The benefits of cannibalism
Spiders that cannibalize potential mates have bigger broods, according to new research published last month (July 27) in Animal Behaviour. Females of some spider species eat males without copulating with them first, but exactly why has been a mystery. To find out, researchers at the University of Pittsburgh captured local funnel-web spiders (Agelenopsis pennsylvanica) and tracked the fitness of aggressive females, who tend to eat more males, versus more passive females.
A popular hypothesis is that the choice to eat a male or not is due to females gauging whether they would be more useful as mates or meals, but no link was found between aggressiveness and female or male body size. Instead, it was found that when females ate males, more hatchlings emerged from thicker eggs sacs. Hatchlings have to tear their way out of the egg sacs, and while cannibalistic females were no more likely to produce more eggs or offspring, the offspring appeared more capable of ripping out of the naturally thicker egg sacs.
"Either how good the offspring are at developing or how adept they are at ripping out of the egg case appears to be the mechanism by which they most receive a benefit," co-author Jonathan Pruitt told BBC News. "So it appears for the energetic investment for the amount of calories that they (spider mothers) put into these egg cases, cannibals get more bang for their buck."
Elephants’ quiet calls
Most of the sounds elephants make we can't hear. Between the trumpeting calls, elephants communicate in low frequency rumbles that travel over long distances of up to 10 kilometers. While the low-frequency calls have been known about since the 1980s, it wasn't clear until now how exactly the elephants made them.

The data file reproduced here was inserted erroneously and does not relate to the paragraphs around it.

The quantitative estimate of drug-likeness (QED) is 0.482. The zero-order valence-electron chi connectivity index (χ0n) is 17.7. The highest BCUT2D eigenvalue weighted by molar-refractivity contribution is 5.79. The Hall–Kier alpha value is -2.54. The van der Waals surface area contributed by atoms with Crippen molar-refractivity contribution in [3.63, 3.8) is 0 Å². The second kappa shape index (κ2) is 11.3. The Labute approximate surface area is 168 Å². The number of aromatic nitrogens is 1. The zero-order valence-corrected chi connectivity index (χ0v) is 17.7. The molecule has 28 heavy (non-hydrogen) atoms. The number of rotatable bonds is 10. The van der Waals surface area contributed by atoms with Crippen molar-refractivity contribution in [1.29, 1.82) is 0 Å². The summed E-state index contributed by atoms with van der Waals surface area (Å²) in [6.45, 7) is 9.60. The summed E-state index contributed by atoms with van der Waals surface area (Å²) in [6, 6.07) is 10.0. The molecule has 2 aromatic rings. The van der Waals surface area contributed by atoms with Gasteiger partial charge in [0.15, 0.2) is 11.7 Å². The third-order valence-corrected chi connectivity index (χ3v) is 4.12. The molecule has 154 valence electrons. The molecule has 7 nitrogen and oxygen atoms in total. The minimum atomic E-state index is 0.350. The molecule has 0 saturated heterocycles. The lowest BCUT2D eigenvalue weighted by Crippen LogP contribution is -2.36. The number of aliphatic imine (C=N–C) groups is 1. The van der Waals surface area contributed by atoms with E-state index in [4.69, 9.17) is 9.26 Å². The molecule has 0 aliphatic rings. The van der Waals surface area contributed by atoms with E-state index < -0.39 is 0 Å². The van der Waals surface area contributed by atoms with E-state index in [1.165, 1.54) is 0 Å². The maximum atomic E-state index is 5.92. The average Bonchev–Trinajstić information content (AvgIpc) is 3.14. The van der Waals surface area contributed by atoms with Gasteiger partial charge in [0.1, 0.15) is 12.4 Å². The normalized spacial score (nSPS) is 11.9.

Animal sounds are usually created either by the passage of air through the vocal folds, as happens when humans speak, or by neuronal signals causing the larynx to contract in a constant rhythm, as when a cat purrs. Finding out which mechanism elephants use has been difficult. “You cannot just walk up to an African elephant and stick an endoscope in his mouth and ask him to say 'Ahh,'" lead author Christian Herbst of the University of Vienna told ScienceNOW.
So instead, the researchers isolated the larynx of a recently deceased African elephant and hooked it up to an artificial lung to test f the passage of air was enough to produce the sound. The movement of air indeed vibrated the vocal folds, and the recorded sounds from the experiment fell well with the range of elephant calls, according to a database of wild elephant recordings. The authors say the results, published August 3 in Science, may reveal how a variety of other animals make noise.
Every man for himself
While "women and children first" is a noble call that rings out on sinking ships in movies, an analysis of real maritime disasters reveals the opposite is nearly always true. Swedish researchers looked back at the records of 100 major ship disasters from the past three centuries involving more than 15,000 passengers, and found that the survival rate for men was approximately twice that of women. Even the idea that the captain goes down with his ship was trashed, with 61 percent of the crew typically surviving, compared to just 37 percent of male passengers.